(2) The present case raised a further and novel question: was it right for a doctor to restrain a patient to administer an anaesthetic if she refused to co-operate? Could the question be answered at common law or did it have to fall within the statutory framework? For s 63 of the Mental Health Act 1983 to apply, medical treatment had to be for the mental disorder from which the patient was suffering. There was overwhelming evidence that this patient lacked the capacity to consent or refuse medical treatment in relation to her pregnancy. She failed the three tests of comprehending, believing, and weighing information about treatment laid down in Re C (Adult: Refusal of Treatment) (above). In particular, she suffered from the delusion that the doctors wished to harm her baby and was incapable of understanding the advice which she was given. Delivery of a stillborn child was likely to lead to a deterioration in her mental health in both the short-term and the long-term. It was plainly in the interests of the patient to give birth to a live baby. As to whether performance of a Caesarian section and, if required, physical restraint was treatment for her mental disorder, it was wrong to adopt too atomistic a view. The terms of the 1983 Act provided that not every act must in itself be likely to alleviate or prevent a deterioration of the patient's mental disorder but that ancillary acts, such as nursing and care were included in the definition of "medical treatment": s 145(1) of the Act. In the present case the proposed treatment was to prevent a deterioration in the mental state of the patient. It was essential for her to give birth to a live baby in order that the treatment of her schizophrenia could be effective. She needed strong anti-psychotic medication which had to be interrupted by her pregnancy and could not be resumed until her child was born. Achievement of a successful outcome of her pregnancy was a necessary part of the treatment of her mental disorder. The proposed treatment of the patient in the present case was within the broad interpretation of s 63 of the Mental Health Act 1983 approved by the Court of Appeal in LB v Croydon District Health Authority[1995] 1 FCR 662. It followed that the patient's consent was not required and that the doctor was entitled, should he consider it clinically necessary, to use restraint to the extent to which it might be reasonably required to achieve the birth of a health baby.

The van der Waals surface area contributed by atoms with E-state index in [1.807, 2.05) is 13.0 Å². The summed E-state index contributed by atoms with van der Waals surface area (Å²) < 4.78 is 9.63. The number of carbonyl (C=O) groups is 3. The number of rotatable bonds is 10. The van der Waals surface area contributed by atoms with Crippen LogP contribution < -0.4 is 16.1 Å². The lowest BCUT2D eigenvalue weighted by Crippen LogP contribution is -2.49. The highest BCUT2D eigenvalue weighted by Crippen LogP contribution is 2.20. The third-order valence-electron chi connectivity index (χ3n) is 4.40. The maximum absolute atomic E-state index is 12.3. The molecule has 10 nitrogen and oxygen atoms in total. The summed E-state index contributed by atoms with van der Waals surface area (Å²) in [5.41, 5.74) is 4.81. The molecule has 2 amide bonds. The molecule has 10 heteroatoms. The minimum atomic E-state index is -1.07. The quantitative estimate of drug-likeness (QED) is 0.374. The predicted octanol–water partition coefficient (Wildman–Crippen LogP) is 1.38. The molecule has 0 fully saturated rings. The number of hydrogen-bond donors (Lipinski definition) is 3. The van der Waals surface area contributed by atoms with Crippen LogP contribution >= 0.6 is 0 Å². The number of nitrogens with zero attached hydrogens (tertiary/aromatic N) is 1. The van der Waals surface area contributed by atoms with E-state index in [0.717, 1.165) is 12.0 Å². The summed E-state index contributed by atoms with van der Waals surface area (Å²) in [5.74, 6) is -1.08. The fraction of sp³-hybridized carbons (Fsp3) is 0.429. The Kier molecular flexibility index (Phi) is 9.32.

Per curiam: It was unnecessary in the present case to consider the question whether or not the court could make a declaration authorizing the use of reasonable force without relying on s 63 of the Mental Health Act 1983. That point remained to be decided in a future case. The lawfulness of the use of restraint to facilitate treatment had not arisen in Re F (Mental Patient: Sterilization) [1990] 2 AC 1 nor in other reported cases on sterilization. In cases involving anorexia nervosa (see eg South West Hertfordshire Health Authority v KB[1994] 2 FCR 1051) and in LB v Croydon District Health Authority[1995] 1 FCR 662 declarations were founded on s 63 of the 1983 Act. The court expressed no opinion on the argument that it might have power at common law to authorize the use of reasonable force as a necessary element of treatment.